An 8 am start saw me don walking boots and head off through my local patch. I usually start by going through Sun Woods which at this time of year is absolutely full of wild garlic. I had expected to be met by much birdsong but there was little activity this morning. The beck was flowing steadily as I crossed the bridge and headed through the fields where lambing is obviously in full swing. A lovely sight on a beautiful sunny morning. Woodland again where I have seen roe deer in the past but careful scanning produced no sign of these shy creatures today. Some magnificent fungi was seen on a fallen tree as I made my way along the track, past the profusion of bluebells that would appear shortly and out into the open again within sight of Coley Church. Huge open fields to cross, with horses grazing in the distance and crows flying overhead. The lane down into Norwood Green holds great promise for later flowerings, particularly of cow parsley, but just a few dandelions were showi
Northcliffe Woods, Shipley was delightfully warm today - and I saw a beautiful fresh comma butterfly sunning itself on a log, and two or three chiffchaffs were calling.
Two days ago on Friday morning at around 10.45, Dot Francis and I saw over 60 whooper swans in a gentle V formation flying NW over Northcliffe Park meadow. They flew right over our heads, going ‘voo, voo, voo…'
New sightings 22nd March.
I had a Yellow Brimstone in the garden today. Nothing new flowering in Heaton woods this morning but seven birds seen I am learning to look up as well as down! I saw my first wild pink flower of the year, Geranium robertianum, on the roadside.
Heaton Woods 20th March
This was prepared yesterday but I see that Julia has beaten me describing some things in Heaton Woods. I present it never-the -less. Also, by the way, botanical terminology gets easier the more it is used so persevere with Julia's blogs. I, for one, hope that they will continue.
The paths are still muddy in places and Red Beck does not seem any less full than last week.
Ten plants were in flower. Some Butterbur spikes were visible, a good sign as hundreds were broken off when the area was flooded. Golden saxifrage in profusion, celandines, woodrush and wood anemone beginning to open were welcome sights. Mosses have thrived in the wet. There are carpets of different greens with more scarlet elf cup scattered amongst them than I have ever seen in the wood.
Birds were hiding except for a couple of robins and a dipper bobbing for minutes on a recently fallen branch bridging the beck
I think many of us are familiar with Lesser Celandine (Ranunculus ficaria…), one of our earliest spring flowers. I remember seeing the bright yellow flowers in the graveyard in Gargrave on our New Year Walk 2019, but this year I have only noticed them in the last few weeks.
I have recently started an online botany course and this morning I have been doing some homework which has required a closer look at this common flower.
I have to write a flower formula for this (I did one for a snowdrop the other day). This process lists the details of the flower parts and helps allocate your flower into a family. Turns out Lesser Celandine is a bit complicated!
I rarely see sparrows in my garden but today I saw one share a bath with a thrush - haven't they heard about social distancing? Bullfinches are regular visitors of late. Pics here.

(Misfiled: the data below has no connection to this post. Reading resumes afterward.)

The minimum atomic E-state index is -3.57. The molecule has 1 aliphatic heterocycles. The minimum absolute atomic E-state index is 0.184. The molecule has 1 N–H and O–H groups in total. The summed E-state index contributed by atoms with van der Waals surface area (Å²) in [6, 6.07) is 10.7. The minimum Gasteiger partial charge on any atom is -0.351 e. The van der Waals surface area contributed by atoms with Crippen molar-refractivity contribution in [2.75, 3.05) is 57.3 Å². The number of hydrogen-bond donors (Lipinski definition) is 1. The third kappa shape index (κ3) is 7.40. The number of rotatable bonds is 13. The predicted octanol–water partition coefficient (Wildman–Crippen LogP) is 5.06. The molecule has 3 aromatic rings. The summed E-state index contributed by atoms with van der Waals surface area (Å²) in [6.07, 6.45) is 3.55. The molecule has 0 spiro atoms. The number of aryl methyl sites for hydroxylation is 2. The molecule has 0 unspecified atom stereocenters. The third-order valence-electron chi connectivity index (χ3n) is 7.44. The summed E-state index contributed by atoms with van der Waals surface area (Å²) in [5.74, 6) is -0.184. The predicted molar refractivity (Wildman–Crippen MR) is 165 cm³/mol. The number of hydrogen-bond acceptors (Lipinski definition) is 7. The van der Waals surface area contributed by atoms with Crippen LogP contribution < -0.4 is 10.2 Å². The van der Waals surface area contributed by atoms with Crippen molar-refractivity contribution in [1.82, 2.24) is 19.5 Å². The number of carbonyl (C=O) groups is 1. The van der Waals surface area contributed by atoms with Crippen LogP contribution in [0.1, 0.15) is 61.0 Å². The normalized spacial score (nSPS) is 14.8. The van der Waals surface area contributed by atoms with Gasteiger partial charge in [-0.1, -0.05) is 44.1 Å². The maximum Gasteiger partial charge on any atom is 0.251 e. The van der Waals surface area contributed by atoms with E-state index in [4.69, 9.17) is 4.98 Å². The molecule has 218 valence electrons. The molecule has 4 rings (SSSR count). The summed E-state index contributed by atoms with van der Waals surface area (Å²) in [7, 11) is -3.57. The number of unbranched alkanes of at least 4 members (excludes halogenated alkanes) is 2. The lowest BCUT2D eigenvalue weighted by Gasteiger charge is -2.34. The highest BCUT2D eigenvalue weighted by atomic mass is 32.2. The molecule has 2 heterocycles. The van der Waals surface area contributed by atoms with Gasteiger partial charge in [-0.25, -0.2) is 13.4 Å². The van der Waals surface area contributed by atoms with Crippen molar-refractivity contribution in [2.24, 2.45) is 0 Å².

My regular Wednesday morning in the woods litter picking provides ample opportunity for sightings. On a still morning there was much bird life apparent. Small flocks of birds could be seen at a distance as I walked through - no binoculars unfortunately. A couple of jays were noted and the inevitable magpie, although a fresh carcass of one was seen next to the main path. Jays were also in evidence, two being spotted. The wild garlic is putting in appearance all over and the celandines are just approaching their full flowering.
Report of waxwings seen on February 16th 2020. Having heard of waxwing sightings in Keighley I decided to head over there myself given that it was local. Several people gazing into a tree raised my hopes of seeing these beautiful birds. 16 waxwings were in a bare tree and had been going back and forth to a nearby berry laden tree. I took many photos of them perched and hoped to get more of them feeding on the berries. However, a black and white moggy spotted the birds, climbed their tree and scared them off. I could have throttled that cat!! Although I hung around for some time the birds never returned. At least I was fortunate enough to see the waxwings and get some reasonable photos.
I love my garden pond;it was well worth the effort of digging it all out by hand.I reguarly see birds bathing in the shallow end and each spring I see frog spawn but I was thrilled to have a good view of the frogs responsible on 10th March this year. Have a look at the photos of the frogs in the gallery as well as a recent photo of a robin bathing..
Although BEES trips are cancelled we can still take the opportunity to get out and see what nature has to offer.I had seen Little Owls in Baildon before and decided to go and seek them out again. I sat in a field for about an hour, enjoying the stillness, listening to the sound of Skylarks and seeing Lapwing and Meadow Pipits in flight. I thought I was going to fail to see the Little Owls but as I scanned the trees I spotted a pair of them sat very close together. Please look for the photos in the gallery here.